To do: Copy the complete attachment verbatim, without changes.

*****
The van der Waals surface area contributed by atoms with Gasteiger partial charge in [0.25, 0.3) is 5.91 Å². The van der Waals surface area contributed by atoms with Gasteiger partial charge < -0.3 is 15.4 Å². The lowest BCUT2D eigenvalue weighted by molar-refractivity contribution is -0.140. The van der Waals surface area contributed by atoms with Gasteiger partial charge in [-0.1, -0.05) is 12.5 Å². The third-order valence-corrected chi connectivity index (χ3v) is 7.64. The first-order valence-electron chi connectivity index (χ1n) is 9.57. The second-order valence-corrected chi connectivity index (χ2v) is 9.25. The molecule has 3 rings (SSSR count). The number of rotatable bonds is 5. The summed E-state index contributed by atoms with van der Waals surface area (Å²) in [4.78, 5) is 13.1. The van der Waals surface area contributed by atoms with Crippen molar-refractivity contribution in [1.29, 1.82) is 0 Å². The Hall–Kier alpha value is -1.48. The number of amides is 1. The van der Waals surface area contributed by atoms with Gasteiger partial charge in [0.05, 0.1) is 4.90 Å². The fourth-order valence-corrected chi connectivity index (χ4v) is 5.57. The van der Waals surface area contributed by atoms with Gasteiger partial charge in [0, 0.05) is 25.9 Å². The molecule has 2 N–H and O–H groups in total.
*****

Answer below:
The van der Waals surface area contributed by atoms with Gasteiger partial charge in [0.25, 0.3) is 5.91 Å². The van der Waals surface area contributed by atoms with Gasteiger partial charge < -0.3 is 15.4 Å². The lowest BCUT2D eigenvalue weighted by molar-refractivity contribution is -0.140. The van der Waals surface area contributed by atoms with Gasteiger partial charge in [-0.1, -0.05) is 12.5 Å². The third-order valence-corrected chi connectivity index (χ3v) is 7.64. The first-order valence-electron chi connectivity index (χ1n) is 9.57. The second-order valence-corrected chi connectivity index (χ2v) is 9.25. The molecule has 3 rings (SSSR count). The number of rotatable bonds is 5. The summed E-state index contributed by atoms with van der Waals surface area (Å²) in [4.78, 5) is 13.1. The van der Waals surface area contributed by atoms with Crippen molar-refractivity contribution in [1.29, 1.82) is 0 Å². The Hall–Kier alpha value is -1.48. The number of amides is 1. The van der Waals surface area contributed by atoms with Gasteiger partial charge in [0.05, 0.1) is 4.90 Å². The fourth-order valence-corrected chi connectivity index (χ4v) is 5.57. The van der Waals surface area contributed by atoms with Gasteiger partial charge in [0, 0.05) is 25.9 Å². The molecule has 2 N–H and O–H groups in total.